Lawmakers Urge 'Merit-Based' Furlough Decisions at Defense
Current cuts reward inefficient agencies, 126 legislators say.
This story has been updated with Defense Department comment.
A bipartisan group of 126 lawmakers is asking Defense Secretary Chuck Hagel to “review sequestration-related actions” affecting civilian employees, especially furloughs, hiring freezes, and the firing of temporary and term personnel.
The letter, dated April 23 and signed by members of the House, asked Hagel to take a merit-based approach to furloughs and give managers additional discretion to implement cuts that “comply with sequestration.” The Defense Department is punishing agencies that complied with staff drawdowns in fiscal 2009 and 2010, while “appearing to reward” those that have not reduced their staffs yet, the lawmakers said.
“In essence, under the current furlough guidance, the more streamlined, efficient organizations are footing the bill for those that are still over strength,” they wrote.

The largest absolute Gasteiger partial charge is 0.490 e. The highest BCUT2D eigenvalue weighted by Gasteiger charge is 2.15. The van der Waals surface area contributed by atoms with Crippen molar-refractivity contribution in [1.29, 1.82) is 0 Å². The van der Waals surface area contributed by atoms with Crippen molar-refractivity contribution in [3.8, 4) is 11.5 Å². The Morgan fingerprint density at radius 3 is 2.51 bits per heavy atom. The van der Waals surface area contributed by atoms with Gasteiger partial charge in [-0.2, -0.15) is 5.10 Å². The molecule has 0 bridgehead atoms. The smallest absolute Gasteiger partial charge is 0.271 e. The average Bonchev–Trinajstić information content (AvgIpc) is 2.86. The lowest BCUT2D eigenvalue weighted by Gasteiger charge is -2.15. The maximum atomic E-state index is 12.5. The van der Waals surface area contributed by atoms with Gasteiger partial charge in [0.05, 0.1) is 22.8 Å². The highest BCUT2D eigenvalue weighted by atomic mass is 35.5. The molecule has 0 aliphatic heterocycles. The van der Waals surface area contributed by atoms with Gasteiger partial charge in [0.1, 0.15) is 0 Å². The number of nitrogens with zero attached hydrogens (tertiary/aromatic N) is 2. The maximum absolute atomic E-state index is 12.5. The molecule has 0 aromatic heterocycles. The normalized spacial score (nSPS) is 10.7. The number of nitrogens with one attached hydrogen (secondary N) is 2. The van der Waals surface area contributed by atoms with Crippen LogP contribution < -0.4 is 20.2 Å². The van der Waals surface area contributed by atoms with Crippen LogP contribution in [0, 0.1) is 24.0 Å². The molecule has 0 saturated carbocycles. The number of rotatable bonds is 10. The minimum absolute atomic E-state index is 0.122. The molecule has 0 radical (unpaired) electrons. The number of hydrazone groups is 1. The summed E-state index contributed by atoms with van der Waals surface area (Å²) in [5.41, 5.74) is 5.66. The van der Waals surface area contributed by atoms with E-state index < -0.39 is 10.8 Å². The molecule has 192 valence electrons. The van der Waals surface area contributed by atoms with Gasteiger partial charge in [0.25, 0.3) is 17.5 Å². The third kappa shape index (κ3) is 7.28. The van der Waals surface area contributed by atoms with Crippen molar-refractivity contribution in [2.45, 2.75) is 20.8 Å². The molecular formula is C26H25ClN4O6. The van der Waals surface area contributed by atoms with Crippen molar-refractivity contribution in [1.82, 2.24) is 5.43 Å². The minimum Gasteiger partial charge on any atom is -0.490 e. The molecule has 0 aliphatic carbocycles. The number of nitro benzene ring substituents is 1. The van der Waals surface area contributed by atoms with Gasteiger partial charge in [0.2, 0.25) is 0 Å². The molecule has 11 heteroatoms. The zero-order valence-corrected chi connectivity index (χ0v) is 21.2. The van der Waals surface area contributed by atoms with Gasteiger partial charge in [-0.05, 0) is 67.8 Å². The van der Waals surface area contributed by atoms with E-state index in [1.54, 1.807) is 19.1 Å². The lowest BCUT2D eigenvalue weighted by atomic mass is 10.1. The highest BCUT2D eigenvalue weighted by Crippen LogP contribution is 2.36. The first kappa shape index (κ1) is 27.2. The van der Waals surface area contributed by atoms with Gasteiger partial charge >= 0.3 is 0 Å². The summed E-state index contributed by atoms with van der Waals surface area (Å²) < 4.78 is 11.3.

The letter follows similar correspondence to Hagel from Maine Sens. Susan Collins and Angus King. The Republican and the Independent questioned whether Defense’s across-the-board approach to furloughs to maintain fairness was worth the costs in readiness and morale.
Hagel recently told a House panel that further action on furloughs would be decided in the coming weeks. Pentagon officials are preparing to submit a budget transfer request to Congress to help manage the across-the-board budget cuts under sequestration.
Defense spokeswoman Cynthia Smith said in an email to Government Executive that the department would contact the legislators directly regarding the letter. She cited Hagel’s testimony in Congress and said that “there has been no change in guidance.” The department is “prepared to send out furlough notices in May to defense civilian employees,” she said.
The American Federation of Government Employees backed the letter and also led a campaign to gather signatures in local districts. In a statement released Wednesday, AFGE National President J. David Cox Sr. said he was heartened to find lawmakers going “on the record with their support for the work that civilian employees do.”
He added: “Our civilian employees are vital to ensuring the safety and security of the military mission, and the Pentagon needs to stop targeting civilian personnel.”